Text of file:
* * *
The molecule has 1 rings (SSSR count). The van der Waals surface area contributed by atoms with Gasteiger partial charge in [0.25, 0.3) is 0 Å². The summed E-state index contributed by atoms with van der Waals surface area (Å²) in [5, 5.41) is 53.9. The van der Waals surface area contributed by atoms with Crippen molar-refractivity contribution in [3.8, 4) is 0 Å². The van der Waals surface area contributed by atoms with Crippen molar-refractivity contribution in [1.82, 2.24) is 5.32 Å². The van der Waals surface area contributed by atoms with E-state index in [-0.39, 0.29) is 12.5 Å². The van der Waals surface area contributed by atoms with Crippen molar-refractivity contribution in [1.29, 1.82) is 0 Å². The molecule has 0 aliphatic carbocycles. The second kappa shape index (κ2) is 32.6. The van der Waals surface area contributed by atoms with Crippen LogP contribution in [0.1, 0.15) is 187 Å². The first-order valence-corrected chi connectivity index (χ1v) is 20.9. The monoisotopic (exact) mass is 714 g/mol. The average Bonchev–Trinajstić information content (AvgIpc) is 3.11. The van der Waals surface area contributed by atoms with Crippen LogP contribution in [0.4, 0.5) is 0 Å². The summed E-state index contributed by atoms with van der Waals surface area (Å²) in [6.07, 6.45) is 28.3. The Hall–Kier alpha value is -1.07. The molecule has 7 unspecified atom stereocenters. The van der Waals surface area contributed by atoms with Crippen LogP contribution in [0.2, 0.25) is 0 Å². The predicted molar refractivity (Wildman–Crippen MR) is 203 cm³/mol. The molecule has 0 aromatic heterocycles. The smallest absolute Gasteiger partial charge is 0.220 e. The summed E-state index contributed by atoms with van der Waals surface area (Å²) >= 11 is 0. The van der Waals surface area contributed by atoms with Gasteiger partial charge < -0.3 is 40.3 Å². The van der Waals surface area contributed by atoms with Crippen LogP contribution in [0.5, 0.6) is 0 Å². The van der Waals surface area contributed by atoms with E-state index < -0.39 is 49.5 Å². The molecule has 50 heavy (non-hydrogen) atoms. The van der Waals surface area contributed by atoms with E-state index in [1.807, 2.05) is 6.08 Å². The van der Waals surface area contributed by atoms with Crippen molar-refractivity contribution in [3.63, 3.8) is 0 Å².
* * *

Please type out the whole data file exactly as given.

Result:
The molecule has 1 rings (SSSR count). The van der Waals surface area contributed by atoms with Gasteiger partial charge in [0.25, 0.3) is 0 Å². The summed E-state index contributed by atoms with van der Waals surface area (Å²) in [5, 5.41) is 53.9. The van der Waals surface area contributed by atoms with Crippen molar-refractivity contribution in [3.8, 4) is 0 Å². The van der Waals surface area contributed by atoms with Crippen molar-refractivity contribution in [1.82, 2.24) is 5.32 Å². The van der Waals surface area contributed by atoms with E-state index in [-0.39, 0.29) is 12.5 Å². The van der Waals surface area contributed by atoms with Crippen molar-refractivity contribution in [1.29, 1.82) is 0 Å². The molecule has 0 aliphatic carbocycles. The second kappa shape index (κ2) is 32.6. The van der Waals surface area contributed by atoms with Crippen LogP contribution in [0.1, 0.15) is 187 Å². The first-order valence-corrected chi connectivity index (χ1v) is 20.9. The monoisotopic (exact) mass is 714 g/mol. The average Bonchev–Trinajstić information content (AvgIpc) is 3.11. The van der Waals surface area contributed by atoms with Crippen LogP contribution in [0.4, 0.5) is 0 Å². The summed E-state index contributed by atoms with van der Waals surface area (Å²) in [6.07, 6.45) is 28.3. The Hall–Kier alpha value is -1.07. The molecule has 7 unspecified atom stereocenters. The van der Waals surface area contributed by atoms with Crippen LogP contribution in [0.2, 0.25) is 0 Å². The predicted molar refractivity (Wildman–Crippen MR) is 203 cm³/mol. The molecule has 0 aromatic heterocycles. The smallest absolute Gasteiger partial charge is 0.220 e. The summed E-state index contributed by atoms with van der Waals surface area (Å²) >= 11 is 0. The van der Waals surface area contributed by atoms with Gasteiger partial charge < -0.3 is 40.3 Å². The van der Waals surface area contributed by atoms with Crippen LogP contribution in [0.5, 0.6) is 0 Å². The van der Waals surface area contributed by atoms with E-state index < -0.39 is 49.5 Å². The molecule has 50 heavy (non-hydrogen) atoms. The van der Waals surface area contributed by atoms with E-state index in [1.807, 2.05) is 6.08 Å². The van der Waals surface area contributed by atoms with Crippen molar-refractivity contribution in [3.63, 3.8) is 0 Å².